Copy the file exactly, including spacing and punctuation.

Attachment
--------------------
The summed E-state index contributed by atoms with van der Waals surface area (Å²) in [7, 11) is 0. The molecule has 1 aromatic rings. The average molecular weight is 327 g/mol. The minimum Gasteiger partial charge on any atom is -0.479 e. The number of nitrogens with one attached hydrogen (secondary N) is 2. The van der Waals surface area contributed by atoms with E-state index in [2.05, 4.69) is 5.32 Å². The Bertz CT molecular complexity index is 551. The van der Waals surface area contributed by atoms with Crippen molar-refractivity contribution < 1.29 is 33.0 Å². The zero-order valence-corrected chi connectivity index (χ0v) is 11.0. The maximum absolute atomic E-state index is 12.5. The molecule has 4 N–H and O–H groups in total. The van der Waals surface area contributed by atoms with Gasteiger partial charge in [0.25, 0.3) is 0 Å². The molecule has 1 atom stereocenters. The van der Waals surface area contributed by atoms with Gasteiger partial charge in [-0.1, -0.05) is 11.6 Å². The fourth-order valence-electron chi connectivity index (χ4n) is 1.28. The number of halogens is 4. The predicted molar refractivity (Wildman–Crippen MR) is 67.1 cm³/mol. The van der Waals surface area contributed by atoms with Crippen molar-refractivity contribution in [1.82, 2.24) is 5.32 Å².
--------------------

The summed E-state index contributed by atoms with van der Waals surface area (Å²) in [7, 11) is 0. The molecule has 1 aromatic rings. The average molecular weight is 327 g/mol. The minimum Gasteiger partial charge on any atom is -0.479 e. The number of nitrogens with one attached hydrogen (secondary N) is 2. The van der Waals surface area contributed by atoms with E-state index in [2.05, 4.69) is 5.32 Å². The Bertz CT molecular complexity index is 551. The van der Waals surface area contributed by atoms with Crippen molar-refractivity contribution < 1.29 is 33.0 Å². The zero-order valence-corrected chi connectivity index (χ0v) is 11.0. The maximum absolute atomic E-state index is 12.5. The molecule has 4 N–H and O–H groups in total. The van der Waals surface area contributed by atoms with Gasteiger partial charge in [0.25, 0.3) is 0 Å². The molecule has 1 atom stereocenters. The van der Waals surface area contributed by atoms with Gasteiger partial charge in [-0.1, -0.05) is 11.6 Å². The fourth-order valence-electron chi connectivity index (χ4n) is 1.28. The number of halogens is 4. The predicted molar refractivity (Wildman–Crippen MR) is 67.1 cm³/mol. The van der Waals surface area contributed by atoms with Crippen molar-refractivity contribution in [1.82, 2.24) is 5.32 Å².